Juvenile Judge Marilyn Moores announced the decision Friday, waiving the case from the juvenile justice system to adult court.

Gabriel Edwards was arrested Feb. 13 after a crime wave that included several armed robberies and vehicle thefts, the shooting of a man walking his dog and the murder of a man in his Southport driveway.

Moores wrote that it is “not in the best interest of the safety and welfare of the community that that Gabriel Edwards remain in the juvenile justice system,” adding that he is “beyond rehabilitation” and should stand trial as an adult.

Moores said Edwards wasn’t a passenger or held against his will by the other teen charged in the case, writing that “he was the driver who made decisions about where to go and why.” Moores said the crimes Edwards is accused of “are heinous or aggravated in character.”

Edwards had been in juvenile probation programs previously. His attorney argued that he was not beyond rehabilitation, though prosecutors countered that it was clear the juvenile justice system had not worked in his case. Prosecutors said they felt the teen had run out of second chances.

In January, less than a month before the fatal crime spree, Edwards was arrested for vehicle theft, criminal trespass and receiving stolen property and placed on home therapy and 30 days of electronic monitoring.

A psychological evaluation in March found the teenager exhibited average intelligence and anti-social behavior and possessed poor decision-making and risk-assessment skills. A child psychologist said Edwards is prone to acts of impulse because of attention deficit disorder.

Moore said, despite those findings, the crime spree was not an act of impulsivity. Edwards, Moores wrote, had several opportunities to discontinue the four-hour crime spree.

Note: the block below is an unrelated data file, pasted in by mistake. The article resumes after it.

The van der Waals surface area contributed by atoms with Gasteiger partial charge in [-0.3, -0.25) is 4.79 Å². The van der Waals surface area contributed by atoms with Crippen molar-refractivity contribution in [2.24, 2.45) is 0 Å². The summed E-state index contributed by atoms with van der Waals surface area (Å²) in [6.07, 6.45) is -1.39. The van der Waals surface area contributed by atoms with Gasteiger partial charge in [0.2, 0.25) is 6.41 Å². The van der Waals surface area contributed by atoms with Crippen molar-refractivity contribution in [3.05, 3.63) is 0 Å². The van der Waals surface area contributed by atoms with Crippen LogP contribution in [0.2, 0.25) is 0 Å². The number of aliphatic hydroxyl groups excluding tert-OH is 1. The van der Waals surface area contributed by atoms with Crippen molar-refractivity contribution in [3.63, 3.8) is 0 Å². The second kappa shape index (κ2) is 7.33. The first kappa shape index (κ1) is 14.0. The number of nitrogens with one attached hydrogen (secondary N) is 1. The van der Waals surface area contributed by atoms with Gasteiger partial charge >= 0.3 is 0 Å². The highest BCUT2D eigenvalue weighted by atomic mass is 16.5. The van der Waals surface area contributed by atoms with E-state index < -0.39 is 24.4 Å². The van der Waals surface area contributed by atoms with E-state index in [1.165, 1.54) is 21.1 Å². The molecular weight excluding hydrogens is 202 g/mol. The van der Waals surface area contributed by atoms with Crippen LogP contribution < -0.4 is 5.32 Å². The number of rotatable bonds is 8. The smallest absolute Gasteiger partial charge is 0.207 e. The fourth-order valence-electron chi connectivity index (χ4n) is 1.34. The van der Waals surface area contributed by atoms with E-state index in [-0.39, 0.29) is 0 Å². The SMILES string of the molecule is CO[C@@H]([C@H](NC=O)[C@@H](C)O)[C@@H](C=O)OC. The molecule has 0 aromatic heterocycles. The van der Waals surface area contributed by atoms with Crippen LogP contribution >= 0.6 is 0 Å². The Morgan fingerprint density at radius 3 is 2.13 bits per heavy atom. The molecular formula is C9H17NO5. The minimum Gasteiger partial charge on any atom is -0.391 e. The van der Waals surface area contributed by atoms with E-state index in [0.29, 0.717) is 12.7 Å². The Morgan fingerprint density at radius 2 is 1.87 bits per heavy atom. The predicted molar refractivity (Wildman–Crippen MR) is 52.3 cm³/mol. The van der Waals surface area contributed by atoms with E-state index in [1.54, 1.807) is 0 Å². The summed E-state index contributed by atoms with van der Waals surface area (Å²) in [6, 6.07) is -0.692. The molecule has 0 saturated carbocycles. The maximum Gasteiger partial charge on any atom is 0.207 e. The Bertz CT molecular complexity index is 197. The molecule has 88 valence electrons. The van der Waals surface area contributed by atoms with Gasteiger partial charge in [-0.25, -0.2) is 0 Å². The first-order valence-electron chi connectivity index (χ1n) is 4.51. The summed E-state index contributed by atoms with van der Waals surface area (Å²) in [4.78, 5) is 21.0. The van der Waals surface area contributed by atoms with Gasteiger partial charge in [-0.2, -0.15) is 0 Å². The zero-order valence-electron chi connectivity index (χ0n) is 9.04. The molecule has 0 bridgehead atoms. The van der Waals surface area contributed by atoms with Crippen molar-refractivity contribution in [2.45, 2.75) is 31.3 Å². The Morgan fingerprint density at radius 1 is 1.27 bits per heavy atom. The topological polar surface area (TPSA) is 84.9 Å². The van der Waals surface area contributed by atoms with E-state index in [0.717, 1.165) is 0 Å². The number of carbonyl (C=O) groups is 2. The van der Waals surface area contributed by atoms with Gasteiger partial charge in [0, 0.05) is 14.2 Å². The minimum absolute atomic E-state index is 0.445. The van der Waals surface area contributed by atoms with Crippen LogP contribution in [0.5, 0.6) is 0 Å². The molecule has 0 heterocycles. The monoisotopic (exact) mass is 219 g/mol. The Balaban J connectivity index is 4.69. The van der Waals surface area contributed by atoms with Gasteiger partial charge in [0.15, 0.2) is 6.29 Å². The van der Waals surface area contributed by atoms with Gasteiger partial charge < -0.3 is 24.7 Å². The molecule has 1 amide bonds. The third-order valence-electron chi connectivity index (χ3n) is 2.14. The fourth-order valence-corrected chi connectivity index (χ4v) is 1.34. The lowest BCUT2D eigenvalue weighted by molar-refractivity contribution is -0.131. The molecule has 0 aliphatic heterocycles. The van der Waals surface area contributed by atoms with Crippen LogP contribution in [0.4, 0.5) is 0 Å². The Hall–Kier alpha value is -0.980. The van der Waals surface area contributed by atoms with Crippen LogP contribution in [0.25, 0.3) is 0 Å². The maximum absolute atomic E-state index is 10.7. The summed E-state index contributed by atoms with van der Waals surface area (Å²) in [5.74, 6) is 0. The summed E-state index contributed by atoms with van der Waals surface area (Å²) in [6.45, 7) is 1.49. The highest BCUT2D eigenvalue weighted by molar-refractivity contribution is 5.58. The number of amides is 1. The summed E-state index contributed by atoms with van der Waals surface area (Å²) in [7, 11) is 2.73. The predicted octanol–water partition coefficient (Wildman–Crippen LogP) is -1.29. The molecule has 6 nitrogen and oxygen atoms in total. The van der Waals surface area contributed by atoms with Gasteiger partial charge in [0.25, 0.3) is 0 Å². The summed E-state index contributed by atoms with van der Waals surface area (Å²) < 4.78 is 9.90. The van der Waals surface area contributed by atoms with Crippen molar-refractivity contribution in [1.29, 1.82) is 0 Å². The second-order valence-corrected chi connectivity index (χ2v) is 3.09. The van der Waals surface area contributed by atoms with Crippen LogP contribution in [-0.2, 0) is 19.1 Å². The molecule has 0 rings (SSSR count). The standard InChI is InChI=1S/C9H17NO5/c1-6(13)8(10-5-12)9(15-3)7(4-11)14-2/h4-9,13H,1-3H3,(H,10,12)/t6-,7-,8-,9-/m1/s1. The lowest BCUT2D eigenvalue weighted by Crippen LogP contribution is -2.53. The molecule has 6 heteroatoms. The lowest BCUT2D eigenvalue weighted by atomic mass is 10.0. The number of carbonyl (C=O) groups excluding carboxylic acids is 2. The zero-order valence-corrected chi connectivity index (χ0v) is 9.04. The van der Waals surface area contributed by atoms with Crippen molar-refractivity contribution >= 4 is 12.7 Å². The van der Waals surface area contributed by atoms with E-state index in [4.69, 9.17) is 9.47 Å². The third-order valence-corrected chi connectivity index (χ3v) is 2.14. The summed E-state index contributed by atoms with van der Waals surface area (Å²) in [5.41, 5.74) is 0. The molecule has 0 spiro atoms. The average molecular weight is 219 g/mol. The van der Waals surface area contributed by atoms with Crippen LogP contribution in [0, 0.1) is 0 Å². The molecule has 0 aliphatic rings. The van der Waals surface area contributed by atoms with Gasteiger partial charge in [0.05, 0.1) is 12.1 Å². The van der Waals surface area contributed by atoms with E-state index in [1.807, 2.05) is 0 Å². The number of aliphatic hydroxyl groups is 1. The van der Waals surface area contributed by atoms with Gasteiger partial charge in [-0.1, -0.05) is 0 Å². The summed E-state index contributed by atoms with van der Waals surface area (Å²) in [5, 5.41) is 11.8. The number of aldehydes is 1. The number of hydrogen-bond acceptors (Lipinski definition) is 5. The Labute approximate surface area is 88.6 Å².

“The juvenile justice system is not capable of protecting the safety and welfare of the community from youth behaving so recklessly, so violently, so callously because it cannot retain jurisdiction over them long enough to ensure that they are rehabilitated and that such conduct is not repeated,” Moores wrote.

Edwards is accused of being the wheelman for Sirquain Burr, who investigators think pulled the trigger, killing John Yingling. Their crime spree ended with a crash on West 56th Street in Hendricks County. Burr’s case has already been moved to adult court.

The ruling means that, if convicted, Edwards would serve the first part of his term in the juvenile facility at the Wabash Correctional Facility. He would then be placed in the general prison population before he turns 20 years old.

INDIANAPOLIS, Ind.– A 15-year-old accused of a cross-county crime spree that included murder was accused of stealing guns from his family’s house and failing previous juvenile probation programs.

Juvenile Judge Marilyn Moores concluded a waiver hearing to determine if the boy should be tried as an adult.

The Pike High School student was arrested Feb. 13 after a crime wave that included several armed robberies and vehicle thefts, the shooting of a man walking his dog and the murder of a man in his Southport driveway.

The boy is accused of being the wheelman for Sirquain Burr, 18, who investigators think pulled the trigger, killing John Yingling.

A police chase ended with a crash on West 56th Street in Hendricks County following the shootings.

Dr. James Dalton testified that he conducted a psychological evaluation of the boy in March. He said the teenager is of below average intelligence, has poor decision making and risk-assessment skills and exhibits anti-social behavior.

The boy reads at a 3rd-grade level, had never been assigned a specialized education program and likely suffers from an attention deficit disorder.

Judge Moores, who must decide if the boy will be tried in the juvenile or adult system and sentenced accordingly, asked if the teen is more vulnerable to poor decision making even if he receives training and counseling.

Dalton said the boy would “always struggle” with such decision making.